How can PARA and Zettelkasten workflow live together?

Oh Hello! :smiley: yeah I use the same username for every account I have.

I will certainly attend there if I don’t get any answers here or over the slack group of fortelab. Mostly I love to see what people here practice if they are mixing these two methods.

So I sort of took BASB class and I have to say that you can adapt it to whatever needs you have, but as far as I understood from Tiago and others, PARA and BASB are not limited to business. So as an example, AREA may include every area of responsibility that you have to keep a level of standard for a long while. It may include pets, partners, health and etc.
But for Zettelkasten it seems to me that you are right. But for me, I cannot separate academic activities and everything else. So as an example I’m researching time-perception in ADHD. I also have ADHD and I manage a telegram group that is about ADHD and a blog that contains information about ADHD and … So for me, whatever system I have to choose cannot be separated from my PARA, as it can get confusing for me very quickly.


I think it’s a kind of fallacy to see them as mutually exclusive, or wedded to a particular discipline. It’s just knowledge. One is a record of thinking and the other is organized projects in terms of actionability. So it’s just a matter of emphasis for your workflow.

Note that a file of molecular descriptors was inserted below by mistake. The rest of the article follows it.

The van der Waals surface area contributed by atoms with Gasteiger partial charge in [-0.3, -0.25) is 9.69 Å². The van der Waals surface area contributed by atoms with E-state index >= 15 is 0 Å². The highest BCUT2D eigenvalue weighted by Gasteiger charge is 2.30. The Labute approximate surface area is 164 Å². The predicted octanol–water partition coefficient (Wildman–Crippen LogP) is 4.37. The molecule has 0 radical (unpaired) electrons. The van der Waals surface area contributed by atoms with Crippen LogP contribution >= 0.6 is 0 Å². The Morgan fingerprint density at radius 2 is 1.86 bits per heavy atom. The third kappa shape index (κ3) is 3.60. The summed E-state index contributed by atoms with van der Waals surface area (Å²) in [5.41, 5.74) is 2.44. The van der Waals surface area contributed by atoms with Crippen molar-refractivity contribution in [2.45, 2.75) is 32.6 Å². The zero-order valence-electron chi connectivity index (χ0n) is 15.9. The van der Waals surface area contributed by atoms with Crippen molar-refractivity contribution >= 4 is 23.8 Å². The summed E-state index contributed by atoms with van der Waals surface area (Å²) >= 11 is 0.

hmmm. Interesting. Can you maybe share an example or make it a bit more concrete for me?

As soon as I can, I will elaborate further. Let me at least state more in combination with my two above posts.

PARA represents a ‘state’ of a knowledge constellation at anyone time. PARA reflects aggregates/projects that are composed of zettels. In a way, a zettelkasten are stars in the sky, constellations, etc; while PARA is the belief system built on those representations.

Wait that wasn’t more concrete. Zettels are the building blocks, PARA just represents different states of the architecture (projects) built out of the building blocks.


The reason you have all the notes together in a zettelkasten is that you do not know when a piece of information will be relevant in the future. You may find the desire to elaborate on it or connect to it 5 years from now. For example, see my post on an timeline for learning about storytelling using the zettelkasten.